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Fractional Exponents and Radicals

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Today we're going to talk about fractional exponents and radicals. We already know that an exponent tells us how many times we are multiplying by some number. So how could we multiply by something a fractional number of times?

So today we're going to look at the relationship between a non-fractional exponent like an integer and a radical-- how those are inverse of each other. And that will lead us to the relationship between a fractional exponent and a radical.

So let's start by looking at how a radical and a regular exponent like an integer are related to each other.

So let's say I had 3 to the fifth power. I can cancel that 5 exponent out using a fifth radical. So this 5 exponent and this radical-- the fifth root-- cancel each other out. And so this is just going to equal 3. And that works for any integer exponents and a radical.

So if I had 4 to the third power, I could cancel that out with the cubed root. These two things cancel each other out, so the cubed root of 4 to the third power is just equal to 4. So using this relationship, we can look and see how our fractional exponents can be written as radicals.

So let's look at the relationship between fractional exponents and radicals. If I've got some base a to the fractional exponent m over n, I can say that that's equal, or the same as, the nth root of the same base a to the exponent m.

So using an example with numbers, if I have 2 the 6/7 exponent, I can rewrite that where the denominator of my fraction becomes the index of my radical. And underneath my radical, I have 2 to the numerator of my fractional exponent, so 2 to the sixth.

So let's look at the property we just talked about where the index of a radical and the same exponent will cancel each other out. We looked at the example, the cubed root of 4 to the third, and we talked about the fact that these two things cancel each other out. And this would be just equal to 4.

If we look at this example again using our property, we can also see that that's true because I would rewrite this as my same base 4, the numerator of my fractional exponent is going to be the exponent that is underneath the radical, so 3. And the denominator of my fractional exponent is going to be the index of my radical, so again 3.

Now 4 to the 3/3 is just going to be 4 to the first power. And anything to the first power is just going to be that same base. So here I know that 4 to the first power is just going to be equal to 4.

So again, I see that when I have the index of a radical that matches the exponent underneath the radical, they cancel each other out. And that will evaluate to just my base.

So let's look at a few quick examples again using our property between fractional exponents and radicals. If you are feeling confident, as usual go ahead and pause and then check back with us and see if you got the right answers.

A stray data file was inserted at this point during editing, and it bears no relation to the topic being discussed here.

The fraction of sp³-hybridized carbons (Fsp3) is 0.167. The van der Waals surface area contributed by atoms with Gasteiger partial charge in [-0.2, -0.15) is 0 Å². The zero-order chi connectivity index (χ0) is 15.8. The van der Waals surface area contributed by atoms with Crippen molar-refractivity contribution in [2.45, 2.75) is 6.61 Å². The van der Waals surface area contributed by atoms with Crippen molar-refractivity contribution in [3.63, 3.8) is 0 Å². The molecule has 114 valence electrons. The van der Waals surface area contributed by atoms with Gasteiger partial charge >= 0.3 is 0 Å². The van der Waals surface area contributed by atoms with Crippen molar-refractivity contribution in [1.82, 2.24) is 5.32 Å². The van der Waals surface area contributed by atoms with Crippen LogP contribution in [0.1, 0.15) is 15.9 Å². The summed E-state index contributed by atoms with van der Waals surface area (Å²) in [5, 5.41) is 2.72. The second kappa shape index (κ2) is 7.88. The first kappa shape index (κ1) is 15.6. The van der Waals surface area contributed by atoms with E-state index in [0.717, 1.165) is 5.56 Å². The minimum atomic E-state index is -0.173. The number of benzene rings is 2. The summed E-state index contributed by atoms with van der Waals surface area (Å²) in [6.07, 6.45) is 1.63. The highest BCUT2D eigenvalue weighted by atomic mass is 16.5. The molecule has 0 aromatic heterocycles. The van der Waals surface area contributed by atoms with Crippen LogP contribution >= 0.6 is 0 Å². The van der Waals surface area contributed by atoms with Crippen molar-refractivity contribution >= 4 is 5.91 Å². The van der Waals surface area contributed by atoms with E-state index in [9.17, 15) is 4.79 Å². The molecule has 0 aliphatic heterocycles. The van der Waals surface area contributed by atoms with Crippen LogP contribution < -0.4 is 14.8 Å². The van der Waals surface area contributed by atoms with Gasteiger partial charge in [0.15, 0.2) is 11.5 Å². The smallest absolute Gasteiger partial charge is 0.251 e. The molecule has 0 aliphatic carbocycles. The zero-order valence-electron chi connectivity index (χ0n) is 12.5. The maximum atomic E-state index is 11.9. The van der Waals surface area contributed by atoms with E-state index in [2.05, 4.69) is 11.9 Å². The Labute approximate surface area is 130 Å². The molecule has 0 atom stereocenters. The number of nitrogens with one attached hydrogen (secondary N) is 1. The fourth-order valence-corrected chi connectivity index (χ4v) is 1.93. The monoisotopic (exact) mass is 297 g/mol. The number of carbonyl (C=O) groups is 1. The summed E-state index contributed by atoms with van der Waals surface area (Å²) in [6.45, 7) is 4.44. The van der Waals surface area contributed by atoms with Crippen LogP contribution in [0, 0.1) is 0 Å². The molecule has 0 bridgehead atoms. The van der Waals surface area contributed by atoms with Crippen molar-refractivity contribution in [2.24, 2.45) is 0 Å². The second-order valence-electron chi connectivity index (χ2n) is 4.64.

So if i have got the fourth root of 10 to the third power, using our property, I know that my base is going to stay 10. The exponent underneath the radical will become the numerator of my fractional exponent. And the index of the radical will become the denominator of my fractional exponent. So this becomes 10 to the 3/4 power.

Same thing here. My base is going to stay a 9. Exponent underneath the radical becomes my numerator, and the index of the radical becomes my denominator. So this will be 9 to the 8/5.

Let's see what it looks like going the other way. So 4 to the exponent 11/2-- I know underneath my radical I've got my same base 4. The numerator of my fraction will come underneath the radical and stay with my base. And the denominator of my fraction becomes the index of my radical.

Now, a 2 in the index of the radical is just a square root. And generally we do not put the 2 when we're talking about-- generally we don't put the index when we are just talking about a squared root. So that's another good thing to remember, that whenever you don't see a number here that implies a 2, or a square root.

One last example, if I have 12 to the 5/7 exponent, I know underneath my radical I'm going to have 12. My exponent is going to be a 5 underneath the radical. And the index of my radical is going to be the denominator of the fraction, so 7.

So let's go over our key points from today. Exponents and radicals are inverse operations of each other, meaning they cancel each other out. And we also saw that fractional exponents can be written as radicals using the property of some base a written to the fractional exponent m over n is the same or equal as the nth root of the same base a to the exponent m.

So I hope that these key points and examples helped you understand a little bit more about fractional exponents and radicals. Keep using your notes and keep on practicing and soon you'll be a pro. Thanks for watching.

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